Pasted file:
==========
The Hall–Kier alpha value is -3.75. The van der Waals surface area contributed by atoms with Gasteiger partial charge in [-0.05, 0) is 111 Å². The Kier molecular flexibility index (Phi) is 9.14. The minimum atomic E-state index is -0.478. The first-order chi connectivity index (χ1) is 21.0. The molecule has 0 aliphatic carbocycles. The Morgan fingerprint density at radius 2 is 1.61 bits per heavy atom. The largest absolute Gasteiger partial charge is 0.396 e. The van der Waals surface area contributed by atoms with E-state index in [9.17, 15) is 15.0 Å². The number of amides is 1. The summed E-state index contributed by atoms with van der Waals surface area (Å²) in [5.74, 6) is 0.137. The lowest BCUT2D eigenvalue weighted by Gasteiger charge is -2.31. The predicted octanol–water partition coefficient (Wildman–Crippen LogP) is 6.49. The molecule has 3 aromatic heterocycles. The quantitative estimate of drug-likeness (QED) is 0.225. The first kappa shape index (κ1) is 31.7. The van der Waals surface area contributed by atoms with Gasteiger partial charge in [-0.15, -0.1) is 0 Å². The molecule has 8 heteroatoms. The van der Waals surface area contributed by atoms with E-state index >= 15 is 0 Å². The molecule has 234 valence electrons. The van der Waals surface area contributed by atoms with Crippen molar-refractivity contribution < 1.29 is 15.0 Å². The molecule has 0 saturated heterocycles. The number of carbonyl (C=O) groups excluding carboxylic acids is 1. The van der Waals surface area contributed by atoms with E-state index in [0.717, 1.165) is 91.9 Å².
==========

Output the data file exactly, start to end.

The Hall–Kier alpha value is -3.75. The van der Waals surface area contributed by atoms with Gasteiger partial charge in [-0.05, 0) is 111 Å². The Kier molecular flexibility index (Phi) is 9.14. The minimum atomic E-state index is -0.478. The first-order chi connectivity index (χ1) is 21.0. The molecule has 0 aliphatic carbocycles. The Morgan fingerprint density at radius 2 is 1.61 bits per heavy atom. The largest absolute Gasteiger partial charge is 0.396 e. The van der Waals surface area contributed by atoms with E-state index in [9.17, 15) is 15.0 Å². The number of amides is 1. The summed E-state index contributed by atoms with van der Waals surface area (Å²) in [5.74, 6) is 0.137. The lowest BCUT2D eigenvalue weighted by Gasteiger charge is -2.31. The predicted octanol–water partition coefficient (Wildman–Crippen LogP) is 6.49. The molecule has 3 aromatic heterocycles. The quantitative estimate of drug-likeness (QED) is 0.225. The first kappa shape index (κ1) is 31.7. The van der Waals surface area contributed by atoms with Gasteiger partial charge in [-0.15, -0.1) is 0 Å². The molecule has 8 heteroatoms. The van der Waals surface area contributed by atoms with E-state index >= 15 is 0 Å². The molecule has 234 valence electrons. The van der Waals surface area contributed by atoms with Crippen molar-refractivity contribution < 1.29 is 15.0 Å². The molecule has 0 saturated heterocycles. The number of carbonyl (C=O) groups excluding carboxylic acids is 1. The van der Waals surface area contributed by atoms with E-state index in [0.717, 1.165) is 91.9 Å².